Initial Impressions: Aesthetics, Packaging, Ergonomics, Sound, and Software

This section describes my initial impressions of the headsets including how they differed from my usual headphones and how comfortable I found them to be.


When I wrote the news story about the Corsair Vengeance headset's release, I thought that the Vengeance 1500 looked really nice (and shiny) with the brushed aluminum accents. The 1300 also looked really nice with the mostly matte black and small touches like the blue ring around each ear cup and the patterned mesh headband. The braided cables on both headsets are further nice touches that help to make the headsets pleasing to the eye. My daily headphones are the Steel Series Siberia cans and they are almost completely shiny black plastic, and can be a magnet for fingerprints. Therefore, the matte black color is a good choice by Corsair to keep the headsets looking good over time with less maintenance.

After getting my hands on the review units and seeing them in person, my initial thoughts (above) were confirmed. They look really nice and people gave me positive feedback on how they looked when they saw them on my desk. Between the two headsets, I think I have to go with the 1300 for looks because the synthetic leather ear cups are easy to keep clean, while the microfiber material on the 1500 seem to pick up my corgi puppy's hair from feet away and are harder to keep lint and hair free. Taking the long term look case out of the equation, the 1500 wins me over with the brushed aluminum.


Both the Vengeance 1300 and 1500 arrived to me without issues. The retail boxes are brightly colored and feature a window on the front-right and right side of the box that shows off a bit of the shiny hardware. The Vengeance 1300 is housed in a box with a yellow and black theme while the Vengeance 1500 gets a blue and black color scheme. They both prominently feature the headset name and Corsair logo on the front, and a list of specifications on the back and sides in various languages.

After opening up the box, the user is greeted with a from fitting cardboard insert that snugly holds the headset and cable(s). Also included in the box (not pictured) are three pieces of paper that detail where to get software (if necessary), a warranty guide, and a red sheet of paper with RMA information. In short, it's very basic packaging, but it does its job of protecting the headset well- sometimes simple is better.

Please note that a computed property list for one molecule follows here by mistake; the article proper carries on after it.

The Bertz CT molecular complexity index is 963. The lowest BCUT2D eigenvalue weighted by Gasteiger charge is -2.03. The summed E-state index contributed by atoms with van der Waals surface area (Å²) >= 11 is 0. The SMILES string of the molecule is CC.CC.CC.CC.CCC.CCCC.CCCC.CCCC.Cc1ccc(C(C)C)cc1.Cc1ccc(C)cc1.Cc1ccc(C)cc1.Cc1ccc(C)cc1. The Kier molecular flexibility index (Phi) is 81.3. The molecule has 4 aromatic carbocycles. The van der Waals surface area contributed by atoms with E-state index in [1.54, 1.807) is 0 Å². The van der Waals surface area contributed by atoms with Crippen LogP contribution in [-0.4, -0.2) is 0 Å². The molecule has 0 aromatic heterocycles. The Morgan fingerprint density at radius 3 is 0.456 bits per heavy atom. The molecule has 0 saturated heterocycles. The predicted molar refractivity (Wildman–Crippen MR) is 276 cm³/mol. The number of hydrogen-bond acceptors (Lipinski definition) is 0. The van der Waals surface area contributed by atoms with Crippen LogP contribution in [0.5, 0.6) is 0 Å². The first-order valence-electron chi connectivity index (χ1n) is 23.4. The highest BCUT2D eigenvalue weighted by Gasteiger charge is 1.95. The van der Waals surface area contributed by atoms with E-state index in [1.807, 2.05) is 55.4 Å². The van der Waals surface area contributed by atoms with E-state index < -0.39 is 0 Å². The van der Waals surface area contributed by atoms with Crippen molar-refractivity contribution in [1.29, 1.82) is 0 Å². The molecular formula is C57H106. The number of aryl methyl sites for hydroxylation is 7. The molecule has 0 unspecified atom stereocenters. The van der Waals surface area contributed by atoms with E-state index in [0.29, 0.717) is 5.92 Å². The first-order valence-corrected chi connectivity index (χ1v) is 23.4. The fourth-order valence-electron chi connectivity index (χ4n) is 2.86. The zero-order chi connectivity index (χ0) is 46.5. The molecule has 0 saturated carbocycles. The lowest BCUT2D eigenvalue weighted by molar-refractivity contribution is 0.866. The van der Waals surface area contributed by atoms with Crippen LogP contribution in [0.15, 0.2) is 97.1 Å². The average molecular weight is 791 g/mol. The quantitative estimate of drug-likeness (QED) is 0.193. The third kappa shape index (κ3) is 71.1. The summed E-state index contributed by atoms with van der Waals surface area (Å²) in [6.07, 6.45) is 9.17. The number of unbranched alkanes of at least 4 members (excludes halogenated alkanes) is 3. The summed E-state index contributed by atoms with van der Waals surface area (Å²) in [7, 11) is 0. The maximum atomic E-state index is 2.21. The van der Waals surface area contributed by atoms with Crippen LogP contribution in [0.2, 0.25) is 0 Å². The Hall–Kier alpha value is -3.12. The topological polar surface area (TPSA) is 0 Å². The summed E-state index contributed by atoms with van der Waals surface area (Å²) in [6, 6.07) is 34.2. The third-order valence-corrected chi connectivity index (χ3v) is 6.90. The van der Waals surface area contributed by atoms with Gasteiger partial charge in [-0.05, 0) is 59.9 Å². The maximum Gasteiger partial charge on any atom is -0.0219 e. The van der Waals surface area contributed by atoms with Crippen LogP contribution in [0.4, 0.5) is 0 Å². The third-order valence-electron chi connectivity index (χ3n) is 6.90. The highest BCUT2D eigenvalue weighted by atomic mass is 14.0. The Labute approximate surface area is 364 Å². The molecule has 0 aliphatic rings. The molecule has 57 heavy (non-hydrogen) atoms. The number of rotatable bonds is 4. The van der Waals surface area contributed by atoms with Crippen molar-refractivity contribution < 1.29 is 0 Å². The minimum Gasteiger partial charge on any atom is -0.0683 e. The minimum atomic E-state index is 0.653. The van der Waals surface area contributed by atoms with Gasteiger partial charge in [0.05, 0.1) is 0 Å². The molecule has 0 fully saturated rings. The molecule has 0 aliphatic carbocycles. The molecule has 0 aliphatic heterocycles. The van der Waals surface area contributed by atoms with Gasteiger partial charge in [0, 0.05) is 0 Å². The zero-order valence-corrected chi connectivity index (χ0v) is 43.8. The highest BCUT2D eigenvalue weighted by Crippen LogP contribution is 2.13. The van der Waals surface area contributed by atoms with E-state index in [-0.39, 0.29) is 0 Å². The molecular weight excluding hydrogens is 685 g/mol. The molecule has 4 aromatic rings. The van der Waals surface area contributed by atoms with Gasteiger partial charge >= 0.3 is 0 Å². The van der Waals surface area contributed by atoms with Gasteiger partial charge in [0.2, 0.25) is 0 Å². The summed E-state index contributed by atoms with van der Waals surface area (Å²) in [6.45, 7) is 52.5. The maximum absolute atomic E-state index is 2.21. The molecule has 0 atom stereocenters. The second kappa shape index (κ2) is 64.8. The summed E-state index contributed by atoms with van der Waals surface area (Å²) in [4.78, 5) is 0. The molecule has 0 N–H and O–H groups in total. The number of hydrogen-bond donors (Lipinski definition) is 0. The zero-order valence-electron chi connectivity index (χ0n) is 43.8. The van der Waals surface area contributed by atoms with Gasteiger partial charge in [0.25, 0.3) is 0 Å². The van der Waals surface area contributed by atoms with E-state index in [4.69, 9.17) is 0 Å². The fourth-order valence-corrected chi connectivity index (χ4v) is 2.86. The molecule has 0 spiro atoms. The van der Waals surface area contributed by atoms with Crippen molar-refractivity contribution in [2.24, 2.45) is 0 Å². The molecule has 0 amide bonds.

The two headsets have headbands that angle slightly forward (when viewed from the front) and the ear cups and top of the headband have plenty of padding to ensure that they are comfortable to wear for long periods of time. Corsair has used memory foam in both the Vengeance 1300 and Vengeance 1500 headsets, and it makes them very comfortable to wear. The ear cups on both headsets tend to push against your ears (which you get you used to over time) to make sure they are isolating your ears from outside sound, and at first it feels like they may even be a bit too snug. However, the memory foam does help to keep your head happy enough while you get used to the way that the headphones hug your head. Another thing I noticed when I started testing them is that they work best when the headband is placed towards the back of your head across the crown. This is in contrast to my current headphones which are more comfortable when the band goes across the middle of the top of my head. The way the Corsair ones need to be worn took some time to get used to.

With that said, now that I've been able to wear them for the past few weeks, all the little issues have essentially vanished for me now that I'm used to how they feel. If you are used to your current headphones, naturally new ones will need some time to break in and for you to get used to the different fit. Specifically, wearing the Corsair ones across the back of the top of my head doesn't bother me anymore, it's just how I wear them for the most comfortable fit, and the "snug-ness" also doesn't bother me. I've worn these for a few hours each day for the past few weeks and thus have had ample time to get a sense of how comfortable they are. The Corsair 1500 was very comfortable and I could easily put them on and start writing, or watching a movie, and even a couple hours later they did not bother me at all. As much as I wish the microfiber ear cup cloth was not such a hair magnet, it is comfortable and breathable enough that I don't get any "ear sweat" from wearing them for extended periods.